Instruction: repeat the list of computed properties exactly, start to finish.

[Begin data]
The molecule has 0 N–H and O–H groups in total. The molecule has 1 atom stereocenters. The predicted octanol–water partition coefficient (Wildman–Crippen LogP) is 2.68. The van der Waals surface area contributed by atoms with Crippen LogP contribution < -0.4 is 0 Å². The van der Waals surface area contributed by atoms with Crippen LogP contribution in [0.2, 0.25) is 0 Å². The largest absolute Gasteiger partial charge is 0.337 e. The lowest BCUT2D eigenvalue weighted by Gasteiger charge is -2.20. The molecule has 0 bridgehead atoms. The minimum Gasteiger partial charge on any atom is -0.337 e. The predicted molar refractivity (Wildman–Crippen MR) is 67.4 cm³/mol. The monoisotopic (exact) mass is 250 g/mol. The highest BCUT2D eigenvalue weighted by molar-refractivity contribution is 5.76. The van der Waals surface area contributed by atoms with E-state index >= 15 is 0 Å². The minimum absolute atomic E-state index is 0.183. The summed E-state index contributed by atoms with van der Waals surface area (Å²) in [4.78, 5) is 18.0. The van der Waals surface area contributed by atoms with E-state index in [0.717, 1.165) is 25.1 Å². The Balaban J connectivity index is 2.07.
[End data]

The molecule has 0 N–H and O–H groups in total. The molecule has 1 atom stereocenters. The predicted octanol–water partition coefficient (Wildman–Crippen LogP) is 2.68. The van der Waals surface area contributed by atoms with Crippen LogP contribution < -0.4 is 0 Å². The van der Waals surface area contributed by atoms with Crippen LogP contribution in [0.2, 0.25) is 0 Å². The largest absolute Gasteiger partial charge is 0.337 e. The lowest BCUT2D eigenvalue weighted by Gasteiger charge is -2.20. The molecule has 0 bridgehead atoms. The minimum Gasteiger partial charge on any atom is -0.337 e. The predicted molar refractivity (Wildman–Crippen MR) is 67.4 cm³/mol. The monoisotopic (exact) mass is 250 g/mol. The highest BCUT2D eigenvalue weighted by molar-refractivity contribution is 5.76. The van der Waals surface area contributed by atoms with E-state index >= 15 is 0 Å². The minimum absolute atomic E-state index is 0.183. The summed E-state index contributed by atoms with van der Waals surface area (Å²) in [4.78, 5) is 18.0. The van der Waals surface area contributed by atoms with E-state index in [0.717, 1.165) is 25.1 Å². The Balaban J connectivity index is 2.07.